Are supply ‘chains’ still relevant?

It's clear that the time has come to move beyond a simple "chain" concept

March 1, 2016
by Terry Volpel


When I started in supply management one of my first duties was to contact “my suppliers” and introduce myself. My predecessor had a working relationship with the supplier sales representatives and the communication stream was always linear, simply back and forth. I came to understand this linkage as a single “link” in a supply chain. My customers relied on my sales people, I relied on my supplier’s staff, and their buyers relied on the tier 2 suppliers, and so on. Regardless of how many links there were in the chain from raw material to final user/consumer, the supply “chain” was an accurate representation of how it worked. This came to be known as a Single Point of Contact (SPOC) model.

About 25-30 years ago I started noticing a shift. The changes (to me) started with the first time I heard “JIT”. The role of expediting purchases shifted from buyers (like me) to suppliers. The lines of communication opened up so that I was not only talking to my supplier reps, but also liaising with their production departments, logistics people, quality departments and the “supply chain” became more and more like a pyramid with me at the point.

I also noticed that in certain industries (particularly automotive and electronics) that the “manufacturers” were no longer manufacturing their own components. The big automakers had spun off their internal component manufacturing, creating companies like Delphi and Magna who started out with only one or two major customers. In the electronics field, companies like Flextronics and Foxconn did the circuit board assemblies. The branded manufacturer then (maybe) assembled the components into the final products, like the Ford F150 or Sony Walkman (remember those?). Often they farmed that function out as well so today often the only business the “branded manufacturer” does is marketing and keeping stockholders happy.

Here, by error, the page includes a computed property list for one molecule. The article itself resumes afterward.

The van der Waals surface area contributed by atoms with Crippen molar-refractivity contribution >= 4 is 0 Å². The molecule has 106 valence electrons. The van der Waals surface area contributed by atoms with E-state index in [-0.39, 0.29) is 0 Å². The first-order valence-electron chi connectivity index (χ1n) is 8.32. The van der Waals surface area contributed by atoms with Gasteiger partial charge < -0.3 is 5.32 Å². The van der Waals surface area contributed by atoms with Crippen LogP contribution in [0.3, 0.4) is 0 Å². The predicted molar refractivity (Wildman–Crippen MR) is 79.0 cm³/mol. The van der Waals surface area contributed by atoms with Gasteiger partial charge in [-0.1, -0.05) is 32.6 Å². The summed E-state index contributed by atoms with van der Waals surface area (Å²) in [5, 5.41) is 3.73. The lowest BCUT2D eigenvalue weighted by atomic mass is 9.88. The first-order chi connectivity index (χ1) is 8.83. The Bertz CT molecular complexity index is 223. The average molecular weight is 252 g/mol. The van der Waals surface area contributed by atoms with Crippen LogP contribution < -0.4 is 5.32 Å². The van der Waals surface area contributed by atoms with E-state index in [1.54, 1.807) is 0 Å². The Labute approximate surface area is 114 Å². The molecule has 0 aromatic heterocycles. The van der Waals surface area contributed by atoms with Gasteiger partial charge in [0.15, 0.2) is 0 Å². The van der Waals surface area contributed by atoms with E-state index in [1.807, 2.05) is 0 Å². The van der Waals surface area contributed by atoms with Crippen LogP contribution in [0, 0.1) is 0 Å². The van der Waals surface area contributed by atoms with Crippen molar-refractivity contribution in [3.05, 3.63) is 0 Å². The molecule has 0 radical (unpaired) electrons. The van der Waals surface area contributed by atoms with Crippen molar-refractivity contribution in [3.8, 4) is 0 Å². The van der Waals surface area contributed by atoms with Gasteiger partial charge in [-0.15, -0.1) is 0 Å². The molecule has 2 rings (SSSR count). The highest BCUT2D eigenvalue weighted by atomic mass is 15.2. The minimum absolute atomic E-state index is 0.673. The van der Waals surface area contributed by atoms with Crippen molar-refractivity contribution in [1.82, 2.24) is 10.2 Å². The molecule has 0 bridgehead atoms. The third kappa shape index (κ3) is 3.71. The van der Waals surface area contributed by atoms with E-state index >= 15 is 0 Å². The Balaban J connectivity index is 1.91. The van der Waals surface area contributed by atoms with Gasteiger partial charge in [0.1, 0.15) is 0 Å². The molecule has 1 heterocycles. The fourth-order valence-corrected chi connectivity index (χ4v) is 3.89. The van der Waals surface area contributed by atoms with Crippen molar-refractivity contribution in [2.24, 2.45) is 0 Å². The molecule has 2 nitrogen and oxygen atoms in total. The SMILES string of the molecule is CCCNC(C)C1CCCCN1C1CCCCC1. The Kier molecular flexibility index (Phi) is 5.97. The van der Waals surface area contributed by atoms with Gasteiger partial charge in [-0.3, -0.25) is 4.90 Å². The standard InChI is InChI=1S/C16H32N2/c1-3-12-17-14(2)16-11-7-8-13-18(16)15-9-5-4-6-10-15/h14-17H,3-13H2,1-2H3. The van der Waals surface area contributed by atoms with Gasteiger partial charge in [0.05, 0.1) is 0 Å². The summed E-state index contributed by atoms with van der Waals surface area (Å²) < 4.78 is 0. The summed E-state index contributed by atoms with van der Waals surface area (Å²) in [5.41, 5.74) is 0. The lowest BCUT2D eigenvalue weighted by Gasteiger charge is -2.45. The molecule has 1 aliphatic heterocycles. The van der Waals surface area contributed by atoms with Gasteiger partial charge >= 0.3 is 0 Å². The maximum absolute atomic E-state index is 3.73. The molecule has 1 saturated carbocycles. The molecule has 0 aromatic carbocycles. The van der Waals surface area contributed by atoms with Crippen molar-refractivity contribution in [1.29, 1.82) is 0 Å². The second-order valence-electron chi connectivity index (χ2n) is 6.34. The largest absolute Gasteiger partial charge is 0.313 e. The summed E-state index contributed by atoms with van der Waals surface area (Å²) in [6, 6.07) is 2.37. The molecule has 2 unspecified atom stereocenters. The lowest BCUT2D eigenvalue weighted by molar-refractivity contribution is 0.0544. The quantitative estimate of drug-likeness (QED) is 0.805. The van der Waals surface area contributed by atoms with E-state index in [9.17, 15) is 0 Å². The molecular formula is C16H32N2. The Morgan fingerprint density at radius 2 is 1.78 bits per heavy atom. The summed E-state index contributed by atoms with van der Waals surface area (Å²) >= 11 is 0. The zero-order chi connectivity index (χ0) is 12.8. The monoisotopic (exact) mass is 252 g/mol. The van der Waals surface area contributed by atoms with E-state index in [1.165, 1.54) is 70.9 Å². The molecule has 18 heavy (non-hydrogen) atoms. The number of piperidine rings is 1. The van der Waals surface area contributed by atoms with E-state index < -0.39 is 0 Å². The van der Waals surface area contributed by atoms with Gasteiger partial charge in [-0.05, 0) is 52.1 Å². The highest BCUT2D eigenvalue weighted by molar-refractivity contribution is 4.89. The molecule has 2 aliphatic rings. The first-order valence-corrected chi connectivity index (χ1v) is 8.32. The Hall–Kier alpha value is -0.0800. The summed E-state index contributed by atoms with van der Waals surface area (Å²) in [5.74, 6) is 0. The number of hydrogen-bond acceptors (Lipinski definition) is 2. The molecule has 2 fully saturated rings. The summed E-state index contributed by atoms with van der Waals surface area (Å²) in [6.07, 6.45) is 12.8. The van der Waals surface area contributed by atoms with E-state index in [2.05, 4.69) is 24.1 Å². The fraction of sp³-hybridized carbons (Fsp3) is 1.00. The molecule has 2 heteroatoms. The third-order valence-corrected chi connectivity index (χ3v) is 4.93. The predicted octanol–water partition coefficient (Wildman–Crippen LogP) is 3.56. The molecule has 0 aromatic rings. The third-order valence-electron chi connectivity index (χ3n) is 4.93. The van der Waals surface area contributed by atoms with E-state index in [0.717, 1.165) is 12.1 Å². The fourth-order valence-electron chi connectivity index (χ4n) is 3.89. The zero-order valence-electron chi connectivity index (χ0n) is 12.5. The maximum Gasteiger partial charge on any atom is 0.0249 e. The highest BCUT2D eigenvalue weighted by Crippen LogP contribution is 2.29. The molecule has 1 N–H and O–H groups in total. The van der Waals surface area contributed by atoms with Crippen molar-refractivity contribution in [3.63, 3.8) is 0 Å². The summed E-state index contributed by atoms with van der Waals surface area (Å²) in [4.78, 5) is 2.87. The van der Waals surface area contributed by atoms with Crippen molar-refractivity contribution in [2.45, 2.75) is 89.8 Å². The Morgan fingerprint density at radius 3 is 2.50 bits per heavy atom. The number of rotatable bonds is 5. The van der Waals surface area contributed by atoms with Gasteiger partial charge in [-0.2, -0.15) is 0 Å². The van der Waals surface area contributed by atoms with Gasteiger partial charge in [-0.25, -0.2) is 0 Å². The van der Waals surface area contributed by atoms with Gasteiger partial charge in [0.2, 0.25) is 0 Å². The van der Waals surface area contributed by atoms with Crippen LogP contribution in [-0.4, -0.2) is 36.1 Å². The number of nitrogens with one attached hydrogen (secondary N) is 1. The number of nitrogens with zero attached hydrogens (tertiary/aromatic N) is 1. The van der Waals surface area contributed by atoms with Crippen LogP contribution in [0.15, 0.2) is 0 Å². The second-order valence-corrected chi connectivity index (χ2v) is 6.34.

This was not a smooth transition and the learning curves were often costly and impacted share prices and reputations. Two classic examples of this happened in aerospace when Boeing and Airbus were years late to market with the 787 and A380. Suppliers had failed to deliver on time and at budget and there were quality and fitment issues which ended up delaying the time to market. Both Boeing and Airbus ended up taking back control of some suppliers beyond their tier 1 levels, often bailing them out financially and micromanaging the component sub-projects. Billions of dollars over budget and months or years late was the result.

Then we noticed that simultaneous “supply pyramids” started overlapping and touching. Often multiple tier 1 suppliers were using the same tier 2 suppliers and often they were using similar tier 3 suppliers, and so on. Competitors in a certain tier often joined forces to gain a large client due to the massive investment it took to tool up a particular component. It became vitally important that we got our suppliers talking with each other and the pyramid became more and more like a chain link fence with lateral, vertical and diagonal touch points.